The Missing Chapters

Understanding one’s history is an integral part of self-actualisation, especially for young people living in the Black-African diaspora. When you live in a country curated by whiteness, it can often feel like a solo journey to reach a place of contentment in one’s community and, most importantly, in one’s self.

The Missing Chapters was a project months in the making, led by Project Manager Rahma Naser and supported by Victoria University Lecturer Dr Charles Mphande. The Missing Chapters takes the form of a three-month, interactive program which moves through separate ‘eras’ of ancient and contemporary Africa while following the narrative of the diaspora and its many stages of development over the centuries.

With leadership and community outcomes of the program extended to those who take part, The Missing Chapters goes beyond theory-based learning. It embodies all three of IOOW’s fundamental pillars:

  • self-awareness,
  • de-colonial thinking, and
  • community empowerment.

The idea of The Missing Chapters was ignited by an event run by In Our Own Words (IOOW) held in late 2014 called ‘History Speaks’. Featuring six people from various African communities, ‘History Speaks’ was about reclaiming the narrative of African History and creating a space for the community to listen to lived experiences of these respective histories.

Moving into 2015, the conversation around how to work towards achieving long-term learning objectives for the African diaspora in relation to history led us to The Missing Chapters.

June 13 was a milestone for IOOW. Held at Victoria University’s MetroWest, the launch featured a photo exhibition shot by photographer and spoken word artist Wani Le Frère and coordinated by IOOW’s Creative Assistant, Morayo Adeyemi. The exhibition walked attendees through an interactive exploration of Black-African leadership on the African continent and in the diaspora. Iconic images of those – such as Patrice Lumumba, Maya Angelou and Grace Jones, to name a few – were re-enacted by members of the community in Melbourne. Every conversation was light with a vibrant curiosity and eagerness to engage in the space created.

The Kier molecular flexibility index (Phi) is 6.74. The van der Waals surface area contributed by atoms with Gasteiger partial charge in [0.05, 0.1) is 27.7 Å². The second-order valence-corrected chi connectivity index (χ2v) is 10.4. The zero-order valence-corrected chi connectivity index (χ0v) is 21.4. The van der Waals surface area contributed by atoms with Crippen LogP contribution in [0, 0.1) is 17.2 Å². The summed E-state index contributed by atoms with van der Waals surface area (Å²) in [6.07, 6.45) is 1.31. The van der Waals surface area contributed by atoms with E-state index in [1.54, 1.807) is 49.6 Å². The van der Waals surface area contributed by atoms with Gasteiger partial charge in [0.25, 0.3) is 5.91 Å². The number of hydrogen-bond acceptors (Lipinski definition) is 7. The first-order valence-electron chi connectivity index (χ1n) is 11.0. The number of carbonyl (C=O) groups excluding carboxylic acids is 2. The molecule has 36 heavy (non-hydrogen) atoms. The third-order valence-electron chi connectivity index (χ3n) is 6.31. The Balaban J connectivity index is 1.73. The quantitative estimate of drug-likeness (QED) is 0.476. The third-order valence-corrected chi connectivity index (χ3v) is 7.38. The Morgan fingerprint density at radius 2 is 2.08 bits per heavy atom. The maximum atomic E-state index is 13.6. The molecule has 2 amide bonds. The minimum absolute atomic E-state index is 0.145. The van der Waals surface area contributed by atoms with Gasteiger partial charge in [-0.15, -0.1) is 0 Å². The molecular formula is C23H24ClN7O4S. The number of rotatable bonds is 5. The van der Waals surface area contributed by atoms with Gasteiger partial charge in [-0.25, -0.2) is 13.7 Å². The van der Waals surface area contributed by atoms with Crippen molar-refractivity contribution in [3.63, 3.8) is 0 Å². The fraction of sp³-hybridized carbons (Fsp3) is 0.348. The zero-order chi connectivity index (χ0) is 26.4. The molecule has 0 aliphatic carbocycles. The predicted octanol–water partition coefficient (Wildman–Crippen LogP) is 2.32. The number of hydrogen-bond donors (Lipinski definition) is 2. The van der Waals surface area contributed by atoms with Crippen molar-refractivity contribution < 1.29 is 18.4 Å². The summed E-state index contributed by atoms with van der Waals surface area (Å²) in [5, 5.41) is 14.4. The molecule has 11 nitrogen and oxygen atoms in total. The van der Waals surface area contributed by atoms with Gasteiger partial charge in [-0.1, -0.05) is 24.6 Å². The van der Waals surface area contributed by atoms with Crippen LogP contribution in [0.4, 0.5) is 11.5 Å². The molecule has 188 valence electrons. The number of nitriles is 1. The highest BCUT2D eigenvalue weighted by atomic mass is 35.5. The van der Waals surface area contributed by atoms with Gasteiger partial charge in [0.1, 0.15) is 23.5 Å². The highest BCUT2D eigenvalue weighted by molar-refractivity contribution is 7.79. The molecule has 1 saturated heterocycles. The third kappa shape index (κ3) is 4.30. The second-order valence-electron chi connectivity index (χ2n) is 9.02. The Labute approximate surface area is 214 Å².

The June 13 launch was also a platform for our community to hear about IOOW’s largest community project, Black Voices – an international convention that will be held in Footscray, Melbourne from 7-8 November 2015, with the central purpose of connecting the Black-African diaspora.

The future is unreadable, but it is partly a result of our actions. To continue to nurture a safe and progressive space, conscious action is rooted in a healthy and empowering understanding of one’s history, especially when that history is constantly manipulated and misconstrued to disempower those whom it belongs to. The Missing Chapters hopes to make space for more conscious action, which goes hand-in-hand with an increasingly empowered community.

Being of Oromo heritage but having spent most of her life living in Melbourne, Soreti is committed to cultivating the power of the afro-decent diaspora through her work as one of the Co-Founders and the Directing Manager of In Our Own Words; an NGO focused on self-awareness, de-colonial thinking and community empowerment. Soreti's expression as a spoken word artist encompasses her passion for critical thinking, the strengthening of the afro-decent diaspora and community engagement.

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